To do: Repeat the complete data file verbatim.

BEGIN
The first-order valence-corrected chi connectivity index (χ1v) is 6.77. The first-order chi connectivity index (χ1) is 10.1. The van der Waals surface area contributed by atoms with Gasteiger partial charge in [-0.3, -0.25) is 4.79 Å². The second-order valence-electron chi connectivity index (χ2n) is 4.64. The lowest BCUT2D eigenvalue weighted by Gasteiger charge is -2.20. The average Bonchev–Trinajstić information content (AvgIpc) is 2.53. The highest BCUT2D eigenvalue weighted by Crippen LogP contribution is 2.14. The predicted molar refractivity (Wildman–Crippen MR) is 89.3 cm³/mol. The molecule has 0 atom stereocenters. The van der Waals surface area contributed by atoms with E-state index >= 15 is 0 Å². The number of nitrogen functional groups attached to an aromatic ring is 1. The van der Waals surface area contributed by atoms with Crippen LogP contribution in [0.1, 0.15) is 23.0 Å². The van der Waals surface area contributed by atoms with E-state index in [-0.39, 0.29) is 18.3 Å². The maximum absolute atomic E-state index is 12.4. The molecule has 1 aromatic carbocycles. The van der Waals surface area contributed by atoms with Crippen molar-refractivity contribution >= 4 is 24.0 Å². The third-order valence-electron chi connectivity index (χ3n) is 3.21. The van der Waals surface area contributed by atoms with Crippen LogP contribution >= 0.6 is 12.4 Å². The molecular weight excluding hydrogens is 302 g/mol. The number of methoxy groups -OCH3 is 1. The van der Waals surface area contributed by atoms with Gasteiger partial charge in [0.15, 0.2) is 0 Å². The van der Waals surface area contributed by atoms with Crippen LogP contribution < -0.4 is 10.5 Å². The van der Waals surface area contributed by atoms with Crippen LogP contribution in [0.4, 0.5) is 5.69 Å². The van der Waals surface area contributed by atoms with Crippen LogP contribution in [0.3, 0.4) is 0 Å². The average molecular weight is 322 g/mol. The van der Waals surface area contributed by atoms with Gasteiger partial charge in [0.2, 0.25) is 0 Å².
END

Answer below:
The first-order valence-corrected chi connectivity index (χ1v) is 6.77. The first-order chi connectivity index (χ1) is 10.1. The van der Waals surface area contributed by atoms with Gasteiger partial charge in [-0.3, -0.25) is 4.79 Å². The second-order valence-electron chi connectivity index (χ2n) is 4.64. The lowest BCUT2D eigenvalue weighted by Gasteiger charge is -2.20. The average Bonchev–Trinajstić information content (AvgIpc) is 2.53. The highest BCUT2D eigenvalue weighted by Crippen LogP contribution is 2.14. The predicted molar refractivity (Wildman–Crippen MR) is 89.3 cm³/mol. The molecule has 0 atom stereocenters. The van der Waals surface area contributed by atoms with E-state index >= 15 is 0 Å². The number of nitrogen functional groups attached to an aromatic ring is 1. The van der Waals surface area contributed by atoms with Crippen LogP contribution in [0.1, 0.15) is 23.0 Å². The van der Waals surface area contributed by atoms with E-state index in [-0.39, 0.29) is 18.3 Å². The maximum absolute atomic E-state index is 12.4. The molecule has 1 aromatic carbocycles. The van der Waals surface area contributed by atoms with Crippen molar-refractivity contribution >= 4 is 24.0 Å². The third-order valence-electron chi connectivity index (χ3n) is 3.21. The van der Waals surface area contributed by atoms with Crippen LogP contribution >= 0.6 is 12.4 Å². The molecular weight excluding hydrogens is 302 g/mol. The number of methoxy groups -OCH3 is 1. The van der Waals surface area contributed by atoms with Gasteiger partial charge in [0.15, 0.2) is 0 Å². The van der Waals surface area contributed by atoms with Crippen LogP contribution < -0.4 is 10.5 Å². The van der Waals surface area contributed by atoms with Crippen LogP contribution in [0.4, 0.5) is 5.69 Å². The van der Waals surface area contributed by atoms with Crippen LogP contribution in [0.3, 0.4) is 0 Å². The average molecular weight is 322 g/mol. The van der Waals surface area contributed by atoms with Gasteiger partial charge in [0.2, 0.25) is 0 Å².